Irish Femininity, the English ‘other’ and Four Nations History
This week, PhD student Holly Dunbar (University of Southampton) analyses projected ideas of femininity in mainstream Irish nationalist press through a four nations lens.
My research focuses on ‘everyday’ masculinity and femininity in the mainstream Irish nationalist press, between 1912 and 1923. The way that ideals of Irish femininity were prescribed and discussed in the mainstream press warrants a four nations approach as, implicitly and sometimes explicitly, Irish womanliness was formed in opposition and revulsion to perceived ideals of English womanliness. Although the terms ‘British’ and ‘English’ were both used frequently in the nationalist press, they were not entirely interchangeable and in some cases it was Englishness that was objectionable. In ‘Languages of Radicalism, Race, and Religion in Irish Nationalism: The French Affinity, 1848-1871’ Matthew Kelly argues for the existence of a shared Celtic identity within Irish nationalism in the 19th century that linked Ireland and France. This was based on ancient racial divisions of Teutonic and Celtic peoples. Arguably, the concept of shared Celtic identity between Ireland, Scotland and Wales was also prominent in the 1912-1923 period. Radical nationalists voiced the idea of an English Empire. For example, in July 1912 an article in Sinn Fein, written by ‘Eireannach’, claimed: ‘Ireland, Scotland and Wales have a common race-bond; they have common interest which fails to-day because there is no cohesion[…]It is very certain that when England speaks of the Empire England means England’s interest alone. The Empire means to the Englishman, England, mistress of all.’ Within the mainstream nationalist press this Celtic affinity and distaste for Englishness was less overt. To illustrate how this was articulated in the mainstream press I will offer some material from two women’s sections in mainstream nationalist newspapers, focusing on women’s speech.
The mainstream press can be hard to define in this period, but two large daily newspapers were the Freeman’s Journal and the Irish Independent. The Freeman’s Journal was the organ of the Irish Parliamentary Party until its decline from December 1918. The Irish Independent was the Freeman’s Journal’s main competitor at this time. It was a mass-circulation newspaper, owned by businessman, William Martin Murphy, which is broadly accepted as the contemporary market leader in Ireland despite local competition in some regions. Both the Freeman’s Journal and the Irish Independent contained women’s sections prior to the outbreak of WWI. In the Freeman’s Journal this was called, ‘The Irishwoman: Maid, Wife and Mother’ and in the Irish Independent, it was named, ‘In Woman’s Realm’.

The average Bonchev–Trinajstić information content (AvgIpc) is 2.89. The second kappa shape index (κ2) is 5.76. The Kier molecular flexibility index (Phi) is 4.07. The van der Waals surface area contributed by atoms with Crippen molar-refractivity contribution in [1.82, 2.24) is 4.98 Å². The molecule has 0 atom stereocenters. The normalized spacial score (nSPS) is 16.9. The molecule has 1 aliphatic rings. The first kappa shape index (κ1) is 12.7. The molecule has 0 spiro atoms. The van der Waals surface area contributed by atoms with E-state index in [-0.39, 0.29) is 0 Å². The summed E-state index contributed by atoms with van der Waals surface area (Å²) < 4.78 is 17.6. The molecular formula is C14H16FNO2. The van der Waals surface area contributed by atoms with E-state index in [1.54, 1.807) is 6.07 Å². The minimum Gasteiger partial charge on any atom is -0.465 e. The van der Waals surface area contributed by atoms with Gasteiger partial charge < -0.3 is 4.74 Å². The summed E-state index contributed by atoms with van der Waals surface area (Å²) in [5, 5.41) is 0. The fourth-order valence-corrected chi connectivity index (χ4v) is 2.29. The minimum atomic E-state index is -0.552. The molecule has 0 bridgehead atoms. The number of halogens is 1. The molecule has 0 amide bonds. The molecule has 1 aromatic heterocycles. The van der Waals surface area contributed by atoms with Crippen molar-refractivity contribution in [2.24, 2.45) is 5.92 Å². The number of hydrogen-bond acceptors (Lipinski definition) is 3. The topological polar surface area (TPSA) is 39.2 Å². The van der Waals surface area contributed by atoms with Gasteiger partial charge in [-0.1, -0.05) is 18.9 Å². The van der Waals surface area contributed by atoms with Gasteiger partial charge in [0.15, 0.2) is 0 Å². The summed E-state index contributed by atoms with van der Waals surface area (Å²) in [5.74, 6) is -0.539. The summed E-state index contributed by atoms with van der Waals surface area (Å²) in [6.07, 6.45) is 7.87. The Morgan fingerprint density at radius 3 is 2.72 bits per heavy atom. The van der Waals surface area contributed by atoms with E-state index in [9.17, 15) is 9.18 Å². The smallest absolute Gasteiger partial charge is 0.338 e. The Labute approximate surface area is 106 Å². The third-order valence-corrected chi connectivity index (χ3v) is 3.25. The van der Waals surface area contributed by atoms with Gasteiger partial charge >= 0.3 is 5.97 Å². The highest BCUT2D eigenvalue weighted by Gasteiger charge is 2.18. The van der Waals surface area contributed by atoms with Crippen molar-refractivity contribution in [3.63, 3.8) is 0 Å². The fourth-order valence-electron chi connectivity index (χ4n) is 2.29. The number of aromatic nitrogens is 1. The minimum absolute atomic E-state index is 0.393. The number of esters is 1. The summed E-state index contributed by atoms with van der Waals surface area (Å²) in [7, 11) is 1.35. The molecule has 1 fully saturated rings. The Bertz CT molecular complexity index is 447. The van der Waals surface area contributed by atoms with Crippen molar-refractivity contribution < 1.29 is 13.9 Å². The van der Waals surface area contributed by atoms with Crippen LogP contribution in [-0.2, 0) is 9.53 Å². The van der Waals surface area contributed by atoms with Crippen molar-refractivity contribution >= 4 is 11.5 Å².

A regular column in ‘The Irishwoman: Maid, Wife and Mother’ was ‘Woman’s Sphere’, written by the alias ‘Femina’. It dispensed advice, gossip, fashion tips and social commentary, particularly on what was appropriate feminine behaviour and appearance. In January 1914 ‘Femina’ questioned whether it was a good thing for a woman to be reserved and concluded that whilst it was seen to be beneficial in England, she observed that an ‘Irishwoman doesn’t feel that way of course; but then the English opposite to reserve is a blatant, noisy, detestable style for which we have no real equivalent in our country.’ This illustrates that whilst Irishwomen’s speech were strictly regulated, it was also formed in reaction to the way they perceived English women to speak. ‘In Woman’s Realm’ was smaller than ‘The Irishwoman’ and normally solely written by one alias, ‘Lady Molly’. ‘Lady Molly’ concurred with ‘Femina’ that Irishwomen should not feel a need to be reserved, remarking that: ‘A low voice has always been desirable, but it is the gentleness of tone which comes naturally from culture and refinement of feeling, and is altogether a different thing from a voice which is low merely from fear of being loud.’ The sensory experience women projected onto the world was of high importance. ‘Lady Molly’ believed that ‘if the sense is pleased, you are at an advantage.’ Therefore she cautioned mother’s to ensure that ‘the greatest attention should be paid to the cultivation of charm in the speech.’ Irish femininity was dictated along very rigid lines within the mainstream press, but also formed against perceptions of specifically English womanliness.
Holly Dunbar is a PhD student at the University of Southampton. Her research focuses on masculinity and femininity in the mainstream nationalist press between 1912 and 1923. This is particularly concerned with how gender impacted on the ‘everyday’ in terms of family life, recreation and work.